On a beautiful Wednesday evening, nearly two dozen activists and voters transformed a corner lot at the 2200 block of Wiley Avenue in the Hill District into ground zero for democracy in Pittsburgh.

Speaking on behalf of the Black Political Empowerment Project (B-PEP), longtime community activist Celeste Taylor reminded the small media scrum and her fellow activists that they were gathered together on the 10th anniversary of National Voter Registration Day.

A partial list of the local organizations that help register voters includes the League of Women Voters of Greater Pittsburgh, the Alliance for Police Accountability, Voter Empowerment Education & Enrichment Movement, Repair the World, Wake Up the Power, the Hill District Consensus Group and the Urban League of Greater Pittsburgh.

Kim Williams of the Alliance for Police Accountability said she’s been knocking on doors to get to know voters.

“I’ve been hearing from people: ‘I only vote during presidential elections,’” said Williams. “It’s important we vote in every election. Local elections are more important than presidential elections, so I’m asking everyone, even if you’re registered to vote, to check to make sure you know where your [polling place] is.”

In addition to registering people to vote, the Alliance for Police Accountability offers workshops on expunging police records, credit repair and “knowing your rights.” 

Elaine Harris-Fulton, Lea Blumenfeld, Billy Hileman and Yvonne Raine at a civic meeting in the Hill District on Wednesday, Sept. 21. Photo by Tony Norman.

Across the street, a DJ with a massive sound system stood ready to add a layer of sonic festivity to the civic gathering. Two workers at a nearby construction site were dismantling a fire escape with the loudest power tools known to man. But as loud as they were, the eloquence of the speakers was somehow louder.

“We’ve been doing this, we ain’t turning around,” said Yvonne Rainey of the John Lewis Transform Justice Coalition and Boots on the Ground. “We’re not turning around because our vote matters, our democracy matters and we’re in it to win it.”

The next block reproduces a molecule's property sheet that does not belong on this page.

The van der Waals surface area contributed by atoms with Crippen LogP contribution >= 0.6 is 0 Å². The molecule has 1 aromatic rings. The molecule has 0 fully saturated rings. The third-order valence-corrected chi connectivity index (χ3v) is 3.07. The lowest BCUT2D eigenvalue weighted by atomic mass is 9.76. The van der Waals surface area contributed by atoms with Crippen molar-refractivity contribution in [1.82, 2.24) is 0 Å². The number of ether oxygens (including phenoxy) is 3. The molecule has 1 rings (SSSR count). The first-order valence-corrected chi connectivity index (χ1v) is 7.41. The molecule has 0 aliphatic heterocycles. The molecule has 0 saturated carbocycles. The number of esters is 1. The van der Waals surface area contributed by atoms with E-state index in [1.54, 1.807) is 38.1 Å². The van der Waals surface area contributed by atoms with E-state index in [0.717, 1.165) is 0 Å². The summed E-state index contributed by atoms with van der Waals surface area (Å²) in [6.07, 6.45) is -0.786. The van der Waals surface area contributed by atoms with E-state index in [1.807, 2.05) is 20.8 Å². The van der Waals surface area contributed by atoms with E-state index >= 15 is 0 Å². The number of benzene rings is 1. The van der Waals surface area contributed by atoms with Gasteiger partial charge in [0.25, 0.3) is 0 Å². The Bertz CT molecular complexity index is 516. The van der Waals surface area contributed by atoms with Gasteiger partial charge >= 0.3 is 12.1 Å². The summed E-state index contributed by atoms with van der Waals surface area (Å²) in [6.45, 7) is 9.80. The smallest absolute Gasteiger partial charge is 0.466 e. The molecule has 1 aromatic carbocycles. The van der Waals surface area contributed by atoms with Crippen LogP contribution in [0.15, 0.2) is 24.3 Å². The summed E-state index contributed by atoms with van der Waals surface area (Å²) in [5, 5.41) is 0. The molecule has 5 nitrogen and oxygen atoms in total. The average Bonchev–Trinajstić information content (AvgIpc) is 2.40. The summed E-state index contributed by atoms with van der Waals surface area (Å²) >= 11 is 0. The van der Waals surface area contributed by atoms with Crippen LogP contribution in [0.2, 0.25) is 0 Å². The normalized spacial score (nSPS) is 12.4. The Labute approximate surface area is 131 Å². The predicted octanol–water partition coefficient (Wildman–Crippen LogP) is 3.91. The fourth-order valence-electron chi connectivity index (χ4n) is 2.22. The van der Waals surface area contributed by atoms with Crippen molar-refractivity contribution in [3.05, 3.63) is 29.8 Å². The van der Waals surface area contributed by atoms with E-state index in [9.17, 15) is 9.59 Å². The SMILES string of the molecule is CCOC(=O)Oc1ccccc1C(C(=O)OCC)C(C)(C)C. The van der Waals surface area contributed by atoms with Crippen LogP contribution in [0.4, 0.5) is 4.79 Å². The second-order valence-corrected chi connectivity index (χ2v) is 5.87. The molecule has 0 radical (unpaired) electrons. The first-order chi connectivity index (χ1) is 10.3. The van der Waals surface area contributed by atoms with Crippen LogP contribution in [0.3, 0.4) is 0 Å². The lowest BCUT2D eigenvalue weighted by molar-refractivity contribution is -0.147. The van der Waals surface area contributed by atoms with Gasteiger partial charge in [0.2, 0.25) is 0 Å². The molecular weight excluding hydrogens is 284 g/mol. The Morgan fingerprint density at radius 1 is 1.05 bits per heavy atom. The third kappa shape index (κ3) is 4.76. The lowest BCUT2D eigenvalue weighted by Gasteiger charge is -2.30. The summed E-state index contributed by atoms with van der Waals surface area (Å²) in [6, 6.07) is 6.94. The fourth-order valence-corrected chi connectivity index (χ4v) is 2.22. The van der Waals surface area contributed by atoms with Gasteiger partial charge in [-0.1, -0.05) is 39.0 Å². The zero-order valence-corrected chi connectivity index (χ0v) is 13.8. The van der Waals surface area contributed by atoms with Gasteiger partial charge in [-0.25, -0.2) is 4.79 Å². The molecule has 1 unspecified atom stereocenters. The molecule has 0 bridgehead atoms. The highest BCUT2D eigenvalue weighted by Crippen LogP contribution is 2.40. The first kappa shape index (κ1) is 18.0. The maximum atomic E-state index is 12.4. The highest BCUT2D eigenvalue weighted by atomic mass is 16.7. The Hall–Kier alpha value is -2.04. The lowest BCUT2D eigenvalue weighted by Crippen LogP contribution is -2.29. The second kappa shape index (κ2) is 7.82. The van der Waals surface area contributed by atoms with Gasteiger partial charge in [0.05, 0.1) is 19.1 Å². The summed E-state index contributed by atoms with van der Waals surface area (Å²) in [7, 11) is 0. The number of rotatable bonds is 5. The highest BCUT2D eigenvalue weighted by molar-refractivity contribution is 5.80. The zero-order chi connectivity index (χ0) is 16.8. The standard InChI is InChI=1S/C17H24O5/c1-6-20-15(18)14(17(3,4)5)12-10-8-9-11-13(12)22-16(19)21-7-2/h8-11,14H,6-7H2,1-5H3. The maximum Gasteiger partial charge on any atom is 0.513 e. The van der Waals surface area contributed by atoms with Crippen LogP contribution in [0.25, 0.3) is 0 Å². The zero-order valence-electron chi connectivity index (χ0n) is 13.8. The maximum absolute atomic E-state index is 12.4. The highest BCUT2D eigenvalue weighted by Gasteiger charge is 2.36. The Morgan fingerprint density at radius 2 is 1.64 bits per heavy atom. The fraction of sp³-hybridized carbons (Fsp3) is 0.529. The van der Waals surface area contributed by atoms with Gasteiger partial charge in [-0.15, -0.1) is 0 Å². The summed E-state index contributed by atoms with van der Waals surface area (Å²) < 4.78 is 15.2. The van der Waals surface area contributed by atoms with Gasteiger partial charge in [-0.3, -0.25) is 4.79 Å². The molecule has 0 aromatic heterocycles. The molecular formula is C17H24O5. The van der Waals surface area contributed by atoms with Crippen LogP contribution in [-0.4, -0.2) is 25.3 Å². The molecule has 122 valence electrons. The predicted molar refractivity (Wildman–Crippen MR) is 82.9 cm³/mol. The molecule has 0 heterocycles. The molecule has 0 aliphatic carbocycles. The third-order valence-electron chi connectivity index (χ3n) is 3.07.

Randall Taylor and KL Brew-Coleman. Photo by Tony Norman.

One by one, local activists added their voices to the call for greater voter participation. Billy Hileman, vice president of the Pittsburgh Federation of Teachers, and former longtime school board member Randall Taylor echoed the theme that the upcoming midterms would be one of the most important elections in our nation’s history.

“There are three branches of government as they say,” said Elaine Harris-Fulton of Wake Up the Vote, “but I like to say there’s a fourth branch — we, the people. We’re the largest branch and we can overturn the other three branches by who we put in office.”

Harris-Fulton then began singing a modified version of the McFadden & Whitehead hit “Ain’t No Stoppin’ Us Now,” later popularized by Luther Vandross. The lyrics were updated to reflect the importance of voting in every election:

“Think you can take away our rights / voting is the way we fight / ain’t no stopping us now / we’re on the move. / We are organized / exposing all the lies / ain’t no stopping us now / we’re on the move. / Increasing voting is what we do / ain’t no stopping us now / we’re on the move. / Nov. 8 will be the day / All our work will pay … ”

At that point, the DJ with the massive sound system jumped in with the song’s original instrumentals to accompany the activists for another verse or two. It is ragged and unruly, just like American democracy itself, but it complements the spirit of the song.

B-PEP Chairman and CEO Tim Stevens delivered a sober message of hope and civil engagement to close out the presentation.

Within minutes, music was playing again. A few women from the neighborhood, braving the odd juxtaposition of hope and the end of democracy, danced on the sidewalk. 

Tony Norman’s column is underwritten by The Pittsburgh Foundation as part of its efforts to support writers and commentators who cover communities of color that historically have been misrepresented or ignored by mainstream journalism.

Award-winning writer Tony Norman tells the untold stories of Pittsburgh’s Black communities in a weekly column for NEXT. The longtime columnist and editorial writer for the Pittsburgh Post-Gazette was a Knight-Wallace Journalism Fellow at the University of Michigan and an adjunct journalism professor at Chatham University. He is the current chair of the International Free Expression Project.